Tuesday, December 30, 2008

CaBBrera signs with the Nationals

So I’m a little behind in writing about Daniel Cabrera being non-tendered and signing with the Nationals.

The O’s haven’t exactly given me much of a reason to follow their moves this offseason, so sue me.

Anyway, yeah... Daniel CaBBrera signed with the Nationals.

The era ends.

Maybe now the Orioles won’t lead the MLB in walks.

I guess he won’t be plunking opposing batters as much any more, knowing he could get plunked himself when he steps into the batter’s box.

Even if Cabrera finds his “potential” in D.C., he was done as an Oriole. He constantly regressed over his career and he’s likely to be even worse in the NL, where his short temper and attention span will have to grapple with hitting. Or trying to hit.

So far he’s 0-14 in his career with 14 strikeouts and a sacrifice bunt (doesn’t count as an at-bat). But, he’s currently struck out 8 times in his last 8 at-bats, so only 5 more to go to break the record of 12 consecutive K’s by a hitter, which was set by Dean Chance in 1965.

Hey, that right there is enough reason to watch the Nationals more than the Orioles this year.

But don’t worry O’s fans. The O’s promptly filled Daniel Cabrera’s spot with Mark Hendrickson and his 5.07 career ERA.

Hendrickson may not walk as many batters, but the ERA will be about the same.

It’s all about consistency in Baltimore these days.

O's sign Hendricksuck... I mean Hendrickson

What is Andy MacPhail thinking?

That’s got to be the question on the dozen or so Orioles fans left in Maryland.

Yesterday the O’s agreed to terms with Mark Hendrickson. Hendrickson is a 36-year old journeyman who has never really been any good at any point in his career. If he was a right-handed pitcher who wasn’t eight-feet-tall he’d probably be working a cell-phone kiosk in a mall.

Hendrickson’s career ERA is 5.07. His ERA the last 2 seasons, in two of the most pitcher-friendly stadiums in the majors was 5.21 and 5.45. God only knows how his ERA will fare in Oriole Park, something akin to a band-box, in the AL East, where the #9 hitter is not swinging a toothpick.

MacPhail says he views Hendrickson as a long relief/spot starter type guy. Funny, I thought our entire pitching staff was filled with that kind of AAA-fodder in 2008. Now we’re going to pay more than the minimum for a guy like this?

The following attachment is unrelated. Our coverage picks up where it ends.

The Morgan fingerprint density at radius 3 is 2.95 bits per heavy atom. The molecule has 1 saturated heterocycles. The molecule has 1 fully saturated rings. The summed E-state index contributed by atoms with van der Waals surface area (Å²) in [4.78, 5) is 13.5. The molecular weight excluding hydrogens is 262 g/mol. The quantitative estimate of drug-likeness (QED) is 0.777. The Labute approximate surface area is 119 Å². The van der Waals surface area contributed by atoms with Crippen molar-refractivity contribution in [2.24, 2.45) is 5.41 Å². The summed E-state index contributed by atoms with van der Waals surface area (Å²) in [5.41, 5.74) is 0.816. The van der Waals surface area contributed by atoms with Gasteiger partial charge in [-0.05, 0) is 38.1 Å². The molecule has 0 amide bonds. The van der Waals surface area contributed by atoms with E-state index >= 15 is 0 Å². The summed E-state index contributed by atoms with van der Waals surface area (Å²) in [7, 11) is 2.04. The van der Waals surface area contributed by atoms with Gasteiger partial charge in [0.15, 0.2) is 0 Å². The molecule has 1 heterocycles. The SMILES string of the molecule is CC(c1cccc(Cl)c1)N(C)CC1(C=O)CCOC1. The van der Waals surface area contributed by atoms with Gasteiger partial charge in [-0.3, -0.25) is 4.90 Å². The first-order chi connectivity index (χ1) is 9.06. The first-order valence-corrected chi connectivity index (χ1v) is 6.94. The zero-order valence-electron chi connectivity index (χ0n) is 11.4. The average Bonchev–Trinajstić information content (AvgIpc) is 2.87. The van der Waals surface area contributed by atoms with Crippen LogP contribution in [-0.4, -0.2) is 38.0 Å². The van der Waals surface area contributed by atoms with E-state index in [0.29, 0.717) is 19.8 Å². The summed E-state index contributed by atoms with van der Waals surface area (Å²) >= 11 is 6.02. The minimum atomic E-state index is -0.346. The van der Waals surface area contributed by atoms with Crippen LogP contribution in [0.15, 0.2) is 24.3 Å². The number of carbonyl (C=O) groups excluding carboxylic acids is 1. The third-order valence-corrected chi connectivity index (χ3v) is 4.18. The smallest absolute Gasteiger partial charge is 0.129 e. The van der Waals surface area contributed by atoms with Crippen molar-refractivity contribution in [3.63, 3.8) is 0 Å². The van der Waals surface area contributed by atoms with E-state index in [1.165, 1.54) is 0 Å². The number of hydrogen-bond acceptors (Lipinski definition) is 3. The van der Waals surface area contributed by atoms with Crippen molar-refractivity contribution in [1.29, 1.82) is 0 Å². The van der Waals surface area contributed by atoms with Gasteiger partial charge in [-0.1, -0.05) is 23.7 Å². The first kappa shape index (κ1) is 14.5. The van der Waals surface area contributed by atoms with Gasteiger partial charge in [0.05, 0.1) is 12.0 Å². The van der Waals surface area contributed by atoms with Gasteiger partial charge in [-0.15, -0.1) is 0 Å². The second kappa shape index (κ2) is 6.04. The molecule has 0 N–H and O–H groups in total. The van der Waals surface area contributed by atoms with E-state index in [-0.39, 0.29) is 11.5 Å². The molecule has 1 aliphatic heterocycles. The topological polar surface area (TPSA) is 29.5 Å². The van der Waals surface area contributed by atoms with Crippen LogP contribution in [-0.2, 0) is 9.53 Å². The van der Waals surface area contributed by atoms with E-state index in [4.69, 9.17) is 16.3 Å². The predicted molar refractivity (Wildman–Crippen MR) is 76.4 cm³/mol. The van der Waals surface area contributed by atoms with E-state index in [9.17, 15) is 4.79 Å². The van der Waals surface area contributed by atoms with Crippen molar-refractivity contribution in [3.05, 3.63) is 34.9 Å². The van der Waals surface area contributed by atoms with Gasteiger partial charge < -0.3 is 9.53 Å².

Was Lance Cormier and his 4.02 ERA not good enough for you in blow-outs?

OK, I’ll be fair. As a reliever, Hendrickson’s ERA is not terrible. Over his career, it’s actually a respectable 3.39 in 103.2 IP. But last time I checked, we’re still paying Jamie Walker to suck, so unless we’re going to release him during Spring Training, I don’t know how we’re going to explain 2 worthless LHP in the bullpen.

My opinion? We’re being told Hendrickson is viewed as a spot starter, but in reality, he’s likely our #2 or #3. It’s the typical O’s move. “Hey, Hendrickson was good against us when he was with the Rays. He’s got to be good right? Throw him in the rotation! What the hell!”

Look up lazy move in the dictionary and pictures of Mark Hendrickson and Andy MacPhail will be staring back at you. There are any number of minor league free agents who could out-pitch Mark Hendrickson and it should be Andy MacPhail’s job to find that guy and sign him instead of giving innings to Too-Tall Hendrickson.

Maybe I’m miffed because I just watched Severna Park-native Mark Teixeira sign with the fucking Yankees or maybe I’m pissed I’ve got to take down the Christmas tree in a few days. And not because I’ll miss it.

But foul mood or not, Mark Hendrickson does nothing to improve the Orioles now, or in the future. And it’s high-time we start finding guys who at least have some potential to do that.

I thought Andy MacPhail wasn’t going to make these kinds of moves. Guess not.

Monday, December 29, 2008

Ravens Beat Jags, Year in Review & Playoff Outlook

The Ravens secured a playoff berth yesterday by beating the Jacksonville Jaguars 27-7 to finish the 2008 season with a surprisingly solid 11-5 record.

The Ravens gave us fans a small scare after allowing the Jaguars to score an early touchdown, which put the Ravens down 7-3, but the defense re-grouped and didn’t allow the Jags to score again, and the offense dropped 24 unanswered points to close out the celebratory win.

Joe Flacco passed for 295 yards (a career high) and recorded no touchdowns or interceptions. His deep ball was a thing of beauty, but even more beautiful was the sight of Mark Clayton running down those passes to the tune of 128 yards and making some great catches to bail out his QB. Flacco, meanwhile, seems back on track just in time for the playoffs.

On the ground, Le’Ron McClain scampered for 70 yards and 2 TD while Willis McGahee got the rock just 4 times, but ran impressively on his 13-yard TD run. He finished with just 24 rushing yards, but caught 2 passes for 25 yards.

Defensively, the unit was excellent save for the early touchdown they allowed. Jags’ RB Maurice Jones-Drew ran well for 78 yards, and they allowed a total of 245, but they came up big with 4 turnovers, including 2 more interceptions by Ed Reed.